On February 12, 2013, Magistrate Sebelius ordered plaintiff to show cause why this case should not be dismissed without prejudice pursuant to Fed.R.Civ.P. 4 (m) . Magistrate Sebelius noted that plaintiff had failed to make service upon any of the defendants within 120 days. On February 15, 2013, Ira Dennis Hawver entered an appearance on behalf of plaintiff. He also filed a motion to amend the complaint. This motion was granted by Magistrate Sebelius on February 19, 2013. The amended complaint listed only one defendant: the United States Department of Veterans Affairs. Given the recent activity by the plaintiff, the court did not dismiss plaintiff's case even though service had yet to be effected.

The docket sheet reflects that nothing occurred from March to August, 2013. On August 12, 2013, the court again directed plaintiff to show cause why this case should not be dismissed without prejudice pursuant to Rule 4 (m) . On August 19, 2013, plaintiff's counsel filed a document indicating that summons had been issued by the clerk of the court on February 20, 2013 to the United States Department of Veterans Affairs in Washington, D.C., and returned as served by certified mail on March 22, 2013. Plaintiff's counsel offered no further explanation in response to the court's order to show cause.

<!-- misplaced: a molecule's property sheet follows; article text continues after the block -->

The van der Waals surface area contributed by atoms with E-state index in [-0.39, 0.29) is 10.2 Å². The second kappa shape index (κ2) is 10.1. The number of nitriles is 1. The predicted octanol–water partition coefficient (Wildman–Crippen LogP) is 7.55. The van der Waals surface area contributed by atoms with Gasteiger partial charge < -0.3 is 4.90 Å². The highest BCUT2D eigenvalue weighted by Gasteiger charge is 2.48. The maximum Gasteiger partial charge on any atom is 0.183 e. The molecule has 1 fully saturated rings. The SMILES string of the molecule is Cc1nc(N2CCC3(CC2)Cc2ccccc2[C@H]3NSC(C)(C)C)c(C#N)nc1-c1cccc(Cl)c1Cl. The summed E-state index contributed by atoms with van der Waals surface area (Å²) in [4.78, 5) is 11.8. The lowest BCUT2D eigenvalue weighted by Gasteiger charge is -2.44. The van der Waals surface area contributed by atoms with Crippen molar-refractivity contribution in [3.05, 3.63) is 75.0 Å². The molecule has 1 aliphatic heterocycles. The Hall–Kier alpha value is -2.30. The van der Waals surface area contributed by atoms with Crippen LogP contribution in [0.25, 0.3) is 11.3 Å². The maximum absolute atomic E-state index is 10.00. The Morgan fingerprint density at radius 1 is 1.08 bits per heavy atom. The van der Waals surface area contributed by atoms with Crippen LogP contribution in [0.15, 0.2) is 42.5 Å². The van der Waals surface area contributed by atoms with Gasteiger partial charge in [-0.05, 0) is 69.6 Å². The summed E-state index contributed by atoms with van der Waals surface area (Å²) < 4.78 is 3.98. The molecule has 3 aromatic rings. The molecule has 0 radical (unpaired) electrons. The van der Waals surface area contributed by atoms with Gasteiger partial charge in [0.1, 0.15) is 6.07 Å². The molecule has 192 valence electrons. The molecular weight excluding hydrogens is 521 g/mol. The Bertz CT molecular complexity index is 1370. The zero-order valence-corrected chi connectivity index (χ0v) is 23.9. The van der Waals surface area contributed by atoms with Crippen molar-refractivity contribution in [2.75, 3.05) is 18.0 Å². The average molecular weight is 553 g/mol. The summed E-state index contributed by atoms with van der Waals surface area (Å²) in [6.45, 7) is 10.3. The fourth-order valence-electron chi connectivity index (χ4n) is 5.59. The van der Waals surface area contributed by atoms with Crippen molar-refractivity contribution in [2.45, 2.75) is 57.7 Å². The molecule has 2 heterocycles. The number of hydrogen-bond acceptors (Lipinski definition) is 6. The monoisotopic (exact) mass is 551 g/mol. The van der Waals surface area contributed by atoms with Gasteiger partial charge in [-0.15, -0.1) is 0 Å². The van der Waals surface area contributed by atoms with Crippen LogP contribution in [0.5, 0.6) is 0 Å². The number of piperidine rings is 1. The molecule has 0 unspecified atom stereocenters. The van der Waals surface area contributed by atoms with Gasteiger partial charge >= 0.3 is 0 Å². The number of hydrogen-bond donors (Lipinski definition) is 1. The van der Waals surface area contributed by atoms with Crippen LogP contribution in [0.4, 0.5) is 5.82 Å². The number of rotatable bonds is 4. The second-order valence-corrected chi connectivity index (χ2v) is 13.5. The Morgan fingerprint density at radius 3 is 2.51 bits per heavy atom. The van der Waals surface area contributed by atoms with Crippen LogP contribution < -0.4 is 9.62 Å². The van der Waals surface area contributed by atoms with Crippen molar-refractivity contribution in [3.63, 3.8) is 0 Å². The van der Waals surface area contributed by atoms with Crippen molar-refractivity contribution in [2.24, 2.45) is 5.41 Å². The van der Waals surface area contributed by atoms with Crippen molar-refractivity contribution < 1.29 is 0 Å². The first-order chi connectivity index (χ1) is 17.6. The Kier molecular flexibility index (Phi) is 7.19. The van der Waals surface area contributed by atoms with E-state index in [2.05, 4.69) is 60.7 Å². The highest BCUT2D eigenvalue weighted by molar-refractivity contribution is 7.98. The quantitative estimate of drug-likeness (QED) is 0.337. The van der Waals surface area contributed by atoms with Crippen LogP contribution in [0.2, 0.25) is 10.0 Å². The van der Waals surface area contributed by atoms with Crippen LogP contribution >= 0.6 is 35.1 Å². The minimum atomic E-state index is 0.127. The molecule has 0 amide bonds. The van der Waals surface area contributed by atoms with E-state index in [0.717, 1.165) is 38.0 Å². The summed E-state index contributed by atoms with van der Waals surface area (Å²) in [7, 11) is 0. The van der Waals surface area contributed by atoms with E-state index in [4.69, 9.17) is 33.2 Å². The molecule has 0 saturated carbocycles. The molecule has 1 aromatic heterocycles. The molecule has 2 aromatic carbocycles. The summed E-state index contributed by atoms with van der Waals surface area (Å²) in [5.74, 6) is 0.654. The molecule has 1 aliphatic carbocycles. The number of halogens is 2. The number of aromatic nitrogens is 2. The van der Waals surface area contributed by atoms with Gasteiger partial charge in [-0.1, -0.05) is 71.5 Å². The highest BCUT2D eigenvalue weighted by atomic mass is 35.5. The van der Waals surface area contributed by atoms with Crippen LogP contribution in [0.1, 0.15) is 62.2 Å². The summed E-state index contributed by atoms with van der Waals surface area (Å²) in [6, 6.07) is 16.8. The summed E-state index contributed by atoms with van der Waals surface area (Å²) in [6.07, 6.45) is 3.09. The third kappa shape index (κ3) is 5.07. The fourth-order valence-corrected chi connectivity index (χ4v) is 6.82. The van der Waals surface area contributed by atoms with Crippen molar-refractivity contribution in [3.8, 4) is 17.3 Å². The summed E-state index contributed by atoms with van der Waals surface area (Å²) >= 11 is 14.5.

On August 29, 2013, plaintiff filed a pro se motion to terminate his counsel. On September 6, 2013, defendant United States Department of Veterans Affairs filed the instant motion to dismiss. The court granted plaintiff's motion on September 18, 2013, and terminated Mr. Hawver's representation. The court informed plaintiff in that order that he would be responsible for responding to all pending matters. The time period for responding to the defendant's motion has passed, and the court has heard nothing from the plaintiff.